It was during the Victorian era of the mid-to-late 1800s, that New York City was rocked by an epidemic of gang violence. Crime was rampant in Manhattan neighborhoods such as the Five Points, near modern day Chinatown, an area that became infested with thieves, hustlers, and street thugs, and dealt in any vice imaginable. The Five Points took its name because it marked the intersection of three streets, Cross St. (today’s Mosco St.), Anthony St. (today’s Worth St.), and Orange St. (today’s Baxter St.), which came together to form an irregular intersection with five corners. In the mid 1800’s the area was primarily an Irish neighborhood, housing many of the destitute immigrants whom were fleeing the Great Famine. Public perception at the time was that the Irish were criminal by nature, and the appalling slum conditions only contributed to that attitude. Families were crammed into one or two rooms. Outhouses were too few and sewage and pigs ran freely in the streets. The whole neighborhood stank. Middle-class tourists, escorted by police, would go “slumming” in the Five Points just to see if the lurid tales told by re¬porters were true.
The reputation of the Five Points was so wide¬spread that author Charles Dickens, the chronicler of London’s underside, on a visit to NYC, wanted to see the the Five Points area for himself. His colorful description of the scene appeared in his book American Notes concluding, “all that is loathsome, drooping and decayed is here.”
The area was rife with crime and spawned many street gangs. Some of the more infamous of these gangs were the Forty Thieves, who operated between the 1820s and 1850s in the Five Points. A gangster named Edward Coleman, who was later hanged for beating his wife to death, led them. During the 1840s, 50s, and 60s, the Bowery Boys, one of the more storied of New York gangs, were the principal foes that clashed with the Five Points gangs. The Dead Rabbits, a crew of Irish immigrants, was one of the most feared gangs to emerge from the Five Points. They were an extremely violent gang, particularly when brawling with their sworn enemies, the Bowery Boys.
One of their most infamous events occurred on July 4th 1857, when one of their street fights with the Bowery Boys turned into a bloody riot, which resulted in 12 deaths. The Whyos, formed from the remnants of several defunct Five Points out¬fits was one of the more dominant street gangs from the 1860s to the 1890s. This was one tough gang. One hood named “Dandy” Johnny Dolan supposedly carried a copper eye gouger and wore shoes outfitted with axe blades. Another named Piker Ryan carried a price list of the gruesome deeds he would per¬form. A simple punch in the face cost $2.00, chewing off an ear was $15.00, the Five Points 1852 and a murder “doing the big job” cost $100.00.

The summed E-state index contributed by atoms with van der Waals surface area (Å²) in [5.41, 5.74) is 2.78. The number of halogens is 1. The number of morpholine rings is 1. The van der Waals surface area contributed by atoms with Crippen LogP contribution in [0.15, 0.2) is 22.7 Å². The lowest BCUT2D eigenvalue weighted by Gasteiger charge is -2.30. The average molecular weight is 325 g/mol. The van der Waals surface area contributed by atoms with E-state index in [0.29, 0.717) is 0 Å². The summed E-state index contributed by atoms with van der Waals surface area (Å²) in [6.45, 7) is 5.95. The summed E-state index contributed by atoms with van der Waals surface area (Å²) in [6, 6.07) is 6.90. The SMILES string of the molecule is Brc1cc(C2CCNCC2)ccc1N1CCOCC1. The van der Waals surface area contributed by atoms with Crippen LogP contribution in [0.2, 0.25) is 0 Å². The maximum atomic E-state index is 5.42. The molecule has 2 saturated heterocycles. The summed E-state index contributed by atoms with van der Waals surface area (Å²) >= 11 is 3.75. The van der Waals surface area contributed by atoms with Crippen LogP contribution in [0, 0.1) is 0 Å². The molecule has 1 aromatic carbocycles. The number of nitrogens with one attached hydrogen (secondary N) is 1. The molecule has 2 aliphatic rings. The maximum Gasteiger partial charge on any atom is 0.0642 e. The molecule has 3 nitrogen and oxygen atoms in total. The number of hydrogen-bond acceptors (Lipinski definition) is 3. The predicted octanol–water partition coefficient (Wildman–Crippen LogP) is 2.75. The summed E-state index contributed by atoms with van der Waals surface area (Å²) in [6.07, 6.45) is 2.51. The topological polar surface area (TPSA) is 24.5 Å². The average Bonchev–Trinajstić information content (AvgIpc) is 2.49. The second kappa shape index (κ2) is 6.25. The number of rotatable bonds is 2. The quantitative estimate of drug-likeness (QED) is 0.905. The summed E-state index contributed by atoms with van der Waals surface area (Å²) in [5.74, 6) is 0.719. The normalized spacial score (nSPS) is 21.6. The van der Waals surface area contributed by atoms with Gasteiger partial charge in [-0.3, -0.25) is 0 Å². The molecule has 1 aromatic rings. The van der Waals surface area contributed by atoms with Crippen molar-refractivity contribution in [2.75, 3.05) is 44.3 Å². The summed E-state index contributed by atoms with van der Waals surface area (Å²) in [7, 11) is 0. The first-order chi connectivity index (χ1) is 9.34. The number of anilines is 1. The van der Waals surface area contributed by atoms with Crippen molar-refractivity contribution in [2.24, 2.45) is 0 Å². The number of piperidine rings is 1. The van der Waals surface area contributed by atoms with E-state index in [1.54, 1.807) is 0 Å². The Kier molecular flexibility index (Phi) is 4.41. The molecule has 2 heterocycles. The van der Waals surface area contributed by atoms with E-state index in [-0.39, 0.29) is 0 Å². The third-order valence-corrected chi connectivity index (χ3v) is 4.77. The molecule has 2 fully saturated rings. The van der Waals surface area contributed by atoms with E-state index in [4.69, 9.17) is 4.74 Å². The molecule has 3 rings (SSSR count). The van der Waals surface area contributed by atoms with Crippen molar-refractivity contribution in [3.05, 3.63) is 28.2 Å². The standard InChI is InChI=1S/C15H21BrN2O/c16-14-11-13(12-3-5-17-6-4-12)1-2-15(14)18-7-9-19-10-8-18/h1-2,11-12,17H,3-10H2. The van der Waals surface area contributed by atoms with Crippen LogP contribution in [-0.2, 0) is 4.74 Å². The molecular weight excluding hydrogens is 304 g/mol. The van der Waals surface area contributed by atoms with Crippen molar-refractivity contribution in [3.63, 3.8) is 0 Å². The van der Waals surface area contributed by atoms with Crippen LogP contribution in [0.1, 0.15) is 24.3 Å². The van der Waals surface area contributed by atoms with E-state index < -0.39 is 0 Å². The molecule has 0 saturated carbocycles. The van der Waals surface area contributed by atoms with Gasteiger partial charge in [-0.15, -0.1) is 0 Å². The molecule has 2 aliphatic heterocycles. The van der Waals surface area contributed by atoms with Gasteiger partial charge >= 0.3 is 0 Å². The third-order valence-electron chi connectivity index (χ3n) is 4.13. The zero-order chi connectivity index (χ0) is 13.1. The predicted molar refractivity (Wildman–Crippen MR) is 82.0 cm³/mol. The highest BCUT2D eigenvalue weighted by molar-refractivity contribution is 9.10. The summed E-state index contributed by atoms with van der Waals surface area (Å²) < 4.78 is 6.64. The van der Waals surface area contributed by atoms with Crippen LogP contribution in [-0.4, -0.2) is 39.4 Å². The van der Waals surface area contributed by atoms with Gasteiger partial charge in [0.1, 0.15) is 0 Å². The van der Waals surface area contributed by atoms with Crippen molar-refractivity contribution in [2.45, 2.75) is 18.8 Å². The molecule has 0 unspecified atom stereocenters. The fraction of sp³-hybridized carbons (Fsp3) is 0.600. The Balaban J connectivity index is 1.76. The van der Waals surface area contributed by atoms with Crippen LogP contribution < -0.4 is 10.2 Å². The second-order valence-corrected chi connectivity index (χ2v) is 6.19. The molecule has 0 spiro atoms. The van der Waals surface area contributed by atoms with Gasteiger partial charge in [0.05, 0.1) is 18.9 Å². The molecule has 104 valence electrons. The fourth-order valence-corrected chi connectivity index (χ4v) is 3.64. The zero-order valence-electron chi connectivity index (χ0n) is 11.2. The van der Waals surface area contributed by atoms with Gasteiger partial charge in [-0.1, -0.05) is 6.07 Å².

The Five Points Gang was founded in the 1890s when gangster Paul Kelly united the remaining members of the Dead Rabbits, Whyos, and other Five Points gangs under his own banner. It is said that Kelly marshaled an army of 1,500 thugs in bloody turf wars with a Jewish gang run by the famed Monk Eastman.
The Five Pointers influence eventually waned in the 1910s but not before they had helped train the next generation of mobsters. Some of their initiates included Al Capone, Lucky Luciano, Johnny Torrio, and others. By the beginning of the twentieth century the Five Points had essentially disappeared, as streets were redirected and renamed. Modern office buildings now reside on what had been a slum, known round the world.
From 1992-1998 archaeologist Rebecca Yamin analyzed some 850,000 artifacts unearthed during the construction of a federal courthouse in what used to be the Five Points. Housed at the World Trade Center, nearly the en¬tire collection was destroyed on 9/11, but not before it had been inventoried. Gangs of New York a book by Herbert Asbury published in 1928, portrayed the Five Points. It is also the basis of the Martin Scorsese film of the same name, though the film was criticized for many historical inaccuracies.